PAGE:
Data are not neutral facts, but rather relational objects whose meaning can only be discerned in relation to a specific context. This “relational view” of data means that the values of those who collect, process and analyse data affect what counts as data in the first place, and how data are interpreted. This has big implications: fostering the responsible use of data as evidence is crucial to produce reliable empirical knowledge, and needs to be fostered and rewarded.

My work over the last decade has pioneered the epistemology of data and data science, and particularly the “relational” approach to data, which recognises that data do not speak for themselves and do not drive knowledge creation without considerable human ingenuity and effort.

This approach brings data ethics and human decision-making at the heart of data science and artificial intelligence. For instance, I demonstrated through several detailed case studies in the biological, biomedical and environmental sciences how ethical and secure handling of research data boosts the scientific value of data as evidence, and investment in data infrastructures and community engagement around data results in robust, reliable knowledge. Through studies of Open Data and COVID research, I also demonstrated that data governance – that is, decisions around who has the power to determine what constitutes relevant data and who has access to such data – is crucial to any data-intensive research effort.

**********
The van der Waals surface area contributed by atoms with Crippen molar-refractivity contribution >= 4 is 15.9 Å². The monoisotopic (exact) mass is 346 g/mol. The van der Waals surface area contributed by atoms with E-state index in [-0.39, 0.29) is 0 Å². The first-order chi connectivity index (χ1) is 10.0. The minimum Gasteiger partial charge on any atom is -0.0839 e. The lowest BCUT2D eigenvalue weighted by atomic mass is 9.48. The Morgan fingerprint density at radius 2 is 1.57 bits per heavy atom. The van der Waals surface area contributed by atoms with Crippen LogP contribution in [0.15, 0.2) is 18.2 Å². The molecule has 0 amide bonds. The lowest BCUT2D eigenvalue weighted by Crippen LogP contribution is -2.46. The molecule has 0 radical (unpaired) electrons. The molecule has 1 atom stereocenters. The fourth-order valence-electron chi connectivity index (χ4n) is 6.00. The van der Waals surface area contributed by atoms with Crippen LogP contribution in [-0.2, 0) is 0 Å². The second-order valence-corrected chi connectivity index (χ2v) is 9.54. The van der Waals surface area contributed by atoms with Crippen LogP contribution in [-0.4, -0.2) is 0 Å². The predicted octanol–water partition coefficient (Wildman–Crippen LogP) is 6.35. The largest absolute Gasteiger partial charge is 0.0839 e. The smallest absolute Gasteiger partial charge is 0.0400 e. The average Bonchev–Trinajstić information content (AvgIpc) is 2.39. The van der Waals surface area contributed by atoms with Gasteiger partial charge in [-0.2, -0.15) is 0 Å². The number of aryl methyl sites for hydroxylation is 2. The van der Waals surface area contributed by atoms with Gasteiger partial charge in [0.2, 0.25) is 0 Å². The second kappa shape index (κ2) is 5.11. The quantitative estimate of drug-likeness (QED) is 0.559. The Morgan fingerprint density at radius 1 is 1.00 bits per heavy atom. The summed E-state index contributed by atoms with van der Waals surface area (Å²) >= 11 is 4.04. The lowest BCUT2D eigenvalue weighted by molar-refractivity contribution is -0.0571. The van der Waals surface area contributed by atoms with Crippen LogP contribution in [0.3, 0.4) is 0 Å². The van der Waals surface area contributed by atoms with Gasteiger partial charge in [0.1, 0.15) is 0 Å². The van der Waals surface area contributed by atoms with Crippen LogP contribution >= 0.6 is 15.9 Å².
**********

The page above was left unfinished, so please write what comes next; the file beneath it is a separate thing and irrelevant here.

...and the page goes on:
Tags: Data Studies, Big Data, Philosophy, Evidence, Good Science, Egenis, Data Ethics.

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